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3 easy ways to fix your home Wi-Fi problems

By September 14, 2021Home, Working from home
Wi-Fi

Wi-Fi has become completely interwoven into our homes and our everyday lives. If it isn’t working efficiently, it can have a disruptive impact. Yet, many people have issues with their home Wi-Fi despite high-speed packages being supplied by the various broadband providers. I chatted with Dave Dooley of Kable Kings to determine why this is the case and what we can do to remedy it.

What causes Wi-Fi issues?

‘Having a strong and reliable Wi-Fi connection is as important as having an efficient heating or electrical system in your home,’ says Dooley. When we experience Wi-Fi issues, we immediately think the fault is with our broadband provider. However, the problem is often that the router is being overloaded by too many devices trying to access Wi-Fi in our home at the same time.

As more and more of the things we use every day become Wi-Fi enabled, this kind of congestion will worsen. ‘We’re not utilising the packages we get from our broadband providers to their full potential,’ explains Dooley. In some cases, the broadband packages are 245Mb and larger, which is much more than an average home would ever need. The problem is it isn’t appropriately distributed.

Wi-Fi Working from home

Upgrade your router

One of the first steps to take to improve your home Wi-Fi is to upgrade your router. ‘Routers supplied by your broadband provider are basic devices,’ says Dooley. Although broadband providers offer very high-speed broadband packages, the routers they supply cannot cope with the speed. 

The location of your router will also have an impact on how strong your Wi-Fi signal is. The further you are away from the router and the more devices you have connecting to it, the slower and more problems you will have. Place the router in a central location and as high in your home as possible. Don’t hide it away on a bookshelf or in a cupboard, as the more covered up it is the weaker the signal will be. Instead, keep it in a central location.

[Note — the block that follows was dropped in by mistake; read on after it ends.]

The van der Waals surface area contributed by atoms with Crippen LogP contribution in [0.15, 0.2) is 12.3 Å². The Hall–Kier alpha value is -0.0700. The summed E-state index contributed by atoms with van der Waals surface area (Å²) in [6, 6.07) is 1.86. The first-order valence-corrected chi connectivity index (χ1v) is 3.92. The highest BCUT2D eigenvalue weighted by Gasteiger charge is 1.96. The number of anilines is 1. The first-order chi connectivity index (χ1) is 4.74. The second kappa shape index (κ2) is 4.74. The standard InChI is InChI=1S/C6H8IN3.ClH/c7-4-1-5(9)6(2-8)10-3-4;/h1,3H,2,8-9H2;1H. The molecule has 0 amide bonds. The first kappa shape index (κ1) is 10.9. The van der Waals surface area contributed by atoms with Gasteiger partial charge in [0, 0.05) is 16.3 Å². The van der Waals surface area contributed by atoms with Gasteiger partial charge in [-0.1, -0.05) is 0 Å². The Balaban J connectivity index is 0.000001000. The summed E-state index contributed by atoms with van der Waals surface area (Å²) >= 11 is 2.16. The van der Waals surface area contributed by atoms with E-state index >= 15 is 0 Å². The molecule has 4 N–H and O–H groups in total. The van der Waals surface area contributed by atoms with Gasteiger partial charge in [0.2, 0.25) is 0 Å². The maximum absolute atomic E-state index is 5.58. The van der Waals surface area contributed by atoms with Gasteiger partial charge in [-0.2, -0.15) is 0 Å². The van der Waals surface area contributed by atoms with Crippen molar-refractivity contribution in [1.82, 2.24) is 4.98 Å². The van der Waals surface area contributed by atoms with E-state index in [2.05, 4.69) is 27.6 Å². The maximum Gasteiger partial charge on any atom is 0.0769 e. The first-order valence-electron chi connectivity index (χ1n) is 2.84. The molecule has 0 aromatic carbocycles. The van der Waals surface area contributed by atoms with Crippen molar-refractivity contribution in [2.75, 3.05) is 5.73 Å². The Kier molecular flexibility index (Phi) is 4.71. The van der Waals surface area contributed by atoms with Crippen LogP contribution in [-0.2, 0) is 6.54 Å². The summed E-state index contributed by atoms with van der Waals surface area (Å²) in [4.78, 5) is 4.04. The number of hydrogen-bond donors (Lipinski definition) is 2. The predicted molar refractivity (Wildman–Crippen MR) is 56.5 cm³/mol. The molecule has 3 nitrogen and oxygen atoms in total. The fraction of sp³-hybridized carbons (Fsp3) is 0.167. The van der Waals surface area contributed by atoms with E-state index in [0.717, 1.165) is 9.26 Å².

Replacing the router will also mean your home will be more secure from the risk of hacking. You should also personalise your settings and change your password. This is great from a security perspective, but creating your own password will mean it is much easier to remember. No more looking under the router calling out a list of upper and lowercase letters and numbers when guests want to connect to your Wi-Fi.

Create a wired network

Creating a wired network in your home is the ideal way to ensure a constant and reliable connection. If you are renovating or carrying out building work, make sure you run CAT5E or CAT6 cables to every room in your home. 

Doing this will create a wired network that you can plug all of your devices into. ‘Whatever is plugged in will have a dedicated connection to the broadband connection, which will lessen the load on your Wi-Fi,’ says Dooley. You can then add in wireless access points on each floor which will help you to get better connectivity wirelessly throughout the house. 

By creating a wired network like this, you are also future-proofing your home. Many appliances such as smart TV’s require their own internet connection now and as more and more appliances follow suit, a wired network will guarantee a better user experience than Wi-Fi.

Garden room

Create a separate network 

There are certain cases where you will need dedicated bandwidth. A home office is one example. When you’re working from home, the ideal solution is to have a separate network assigned to your home office. 

You can do this by running a cable from your router to your home office to create a separate network just for work. The office can then have its own Wi-Fi box to connect office devices. You can then give this network its own name and password. When you are working, you connect to the new Wi-Fi box rather than your main home router, which everyone else is connecting to. 

The same principle applies to running Wi-Fi outside to a garden room, for example. ‘Many people think they need to contact the provider to get a second broadband package when they need Wi-Fi in a garden or garden room,’ says Dooley. ‘There is no need to do this as you will end up with two bills,’ he warns. You can run a second network from your router to serve the garden room, giving you dedicated Wi-Fi in this space. 

‘People worry that splitting up the network like this will somehow weaken the connection,’ says Dooley. ‘But it’s quite the opposite. By doing this, you will lessen the load on your primary router and improve the connection for everyone,’ he explains. 

By splitting up your network in this way, you are distributing the large broadband package efficiently throughout your home so everyone can enjoy uninterrupted connectivity.

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Denise O'Connor

Author Denise O'Connor

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